By ARLEIGH RODGERS
Associated Press/Report for America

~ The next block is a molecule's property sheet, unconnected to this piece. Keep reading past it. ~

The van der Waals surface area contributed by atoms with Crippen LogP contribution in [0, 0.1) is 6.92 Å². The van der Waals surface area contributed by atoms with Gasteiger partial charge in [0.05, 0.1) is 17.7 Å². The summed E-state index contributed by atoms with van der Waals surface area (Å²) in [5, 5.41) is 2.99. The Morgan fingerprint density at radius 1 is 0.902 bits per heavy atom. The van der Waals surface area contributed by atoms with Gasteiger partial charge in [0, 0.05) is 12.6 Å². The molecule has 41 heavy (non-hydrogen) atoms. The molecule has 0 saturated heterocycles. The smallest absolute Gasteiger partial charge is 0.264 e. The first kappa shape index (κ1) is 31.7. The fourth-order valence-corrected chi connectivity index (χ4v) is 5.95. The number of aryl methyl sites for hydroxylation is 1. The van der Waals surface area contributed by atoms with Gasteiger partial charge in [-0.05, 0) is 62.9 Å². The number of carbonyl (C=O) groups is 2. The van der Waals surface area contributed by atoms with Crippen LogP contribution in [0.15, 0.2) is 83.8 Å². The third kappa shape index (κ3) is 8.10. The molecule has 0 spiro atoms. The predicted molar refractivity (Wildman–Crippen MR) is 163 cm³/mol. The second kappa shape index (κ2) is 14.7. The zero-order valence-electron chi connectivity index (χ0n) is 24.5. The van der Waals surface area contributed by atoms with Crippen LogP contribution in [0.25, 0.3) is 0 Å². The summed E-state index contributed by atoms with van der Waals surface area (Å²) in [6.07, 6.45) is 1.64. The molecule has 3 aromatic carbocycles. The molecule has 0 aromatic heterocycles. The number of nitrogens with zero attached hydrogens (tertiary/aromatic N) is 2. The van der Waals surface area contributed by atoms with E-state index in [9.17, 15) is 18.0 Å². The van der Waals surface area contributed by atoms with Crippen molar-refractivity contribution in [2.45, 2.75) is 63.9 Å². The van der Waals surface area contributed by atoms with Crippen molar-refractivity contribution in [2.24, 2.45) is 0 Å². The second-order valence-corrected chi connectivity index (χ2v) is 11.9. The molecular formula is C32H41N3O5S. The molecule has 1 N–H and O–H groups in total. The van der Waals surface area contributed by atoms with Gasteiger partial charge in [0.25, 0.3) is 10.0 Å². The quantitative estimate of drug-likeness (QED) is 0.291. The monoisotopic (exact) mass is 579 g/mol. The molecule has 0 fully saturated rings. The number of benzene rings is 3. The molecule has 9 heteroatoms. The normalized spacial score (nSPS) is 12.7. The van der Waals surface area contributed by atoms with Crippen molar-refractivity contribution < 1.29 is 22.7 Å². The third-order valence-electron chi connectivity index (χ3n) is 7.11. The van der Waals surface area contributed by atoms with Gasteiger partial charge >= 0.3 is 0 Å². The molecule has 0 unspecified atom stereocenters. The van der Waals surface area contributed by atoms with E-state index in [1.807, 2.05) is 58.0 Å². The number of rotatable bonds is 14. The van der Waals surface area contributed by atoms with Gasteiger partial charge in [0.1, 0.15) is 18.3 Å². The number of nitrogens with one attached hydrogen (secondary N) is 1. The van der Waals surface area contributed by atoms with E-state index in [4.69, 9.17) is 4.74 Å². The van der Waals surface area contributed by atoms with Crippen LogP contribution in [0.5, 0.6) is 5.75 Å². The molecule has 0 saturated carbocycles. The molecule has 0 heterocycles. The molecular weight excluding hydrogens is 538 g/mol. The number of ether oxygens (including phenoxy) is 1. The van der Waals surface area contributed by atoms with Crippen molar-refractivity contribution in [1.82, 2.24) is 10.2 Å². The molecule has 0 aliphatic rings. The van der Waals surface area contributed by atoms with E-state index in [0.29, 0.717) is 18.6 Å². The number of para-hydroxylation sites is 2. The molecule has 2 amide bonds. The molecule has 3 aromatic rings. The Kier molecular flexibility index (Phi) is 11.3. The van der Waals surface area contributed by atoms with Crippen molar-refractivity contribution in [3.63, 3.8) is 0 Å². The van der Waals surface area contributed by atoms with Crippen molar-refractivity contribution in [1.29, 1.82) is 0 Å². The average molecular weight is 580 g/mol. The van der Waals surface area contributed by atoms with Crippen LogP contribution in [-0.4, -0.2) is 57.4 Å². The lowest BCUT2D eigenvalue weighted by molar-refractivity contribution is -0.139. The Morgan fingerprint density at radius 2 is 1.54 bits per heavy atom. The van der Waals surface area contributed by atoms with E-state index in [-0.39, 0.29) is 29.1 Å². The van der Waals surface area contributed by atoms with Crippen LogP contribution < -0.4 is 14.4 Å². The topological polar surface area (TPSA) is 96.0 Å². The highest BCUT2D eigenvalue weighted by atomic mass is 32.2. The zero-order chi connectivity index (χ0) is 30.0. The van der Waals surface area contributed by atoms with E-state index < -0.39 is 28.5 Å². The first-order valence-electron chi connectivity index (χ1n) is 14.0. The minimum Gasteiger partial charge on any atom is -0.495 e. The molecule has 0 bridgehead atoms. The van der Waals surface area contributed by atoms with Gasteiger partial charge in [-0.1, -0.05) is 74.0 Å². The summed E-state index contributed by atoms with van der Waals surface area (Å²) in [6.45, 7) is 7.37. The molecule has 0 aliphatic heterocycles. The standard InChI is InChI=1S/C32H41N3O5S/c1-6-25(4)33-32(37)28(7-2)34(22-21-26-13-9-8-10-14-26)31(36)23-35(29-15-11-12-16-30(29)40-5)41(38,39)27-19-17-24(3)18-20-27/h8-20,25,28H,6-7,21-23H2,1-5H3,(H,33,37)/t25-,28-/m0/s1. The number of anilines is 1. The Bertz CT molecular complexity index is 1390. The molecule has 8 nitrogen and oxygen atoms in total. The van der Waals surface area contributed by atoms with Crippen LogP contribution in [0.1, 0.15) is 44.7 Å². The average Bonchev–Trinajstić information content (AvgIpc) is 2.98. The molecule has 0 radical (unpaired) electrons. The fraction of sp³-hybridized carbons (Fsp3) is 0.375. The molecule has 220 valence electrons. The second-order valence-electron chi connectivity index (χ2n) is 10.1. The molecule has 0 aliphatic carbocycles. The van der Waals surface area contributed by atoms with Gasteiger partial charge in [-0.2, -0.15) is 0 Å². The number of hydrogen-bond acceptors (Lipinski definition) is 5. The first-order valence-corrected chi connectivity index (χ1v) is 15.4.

INDIANAPOLIS (AP) — Critics of religious freedom laws often argue they are used to discriminate against LGBTQ people and only protect a conservative Christian worldview. But following the U.S. Supreme Court’s overturning of Roe v. Wade in June, religious abortion-rights supporters are using these laws to protect access to abortion and defend their beliefs. The Dobbs v. Jackson ruling left abortion rights up to the states. As a result, lower courts in at least five states, including Indiana, have issued rulings in abortion-related religious freedom lawsuits. For some, abortion access can be a way to exercise one’s religion. Other lawsuits challenge the bans under constitutional clauses that say the government is “establishing” a religion, imposing a law on residents who do not share that belief.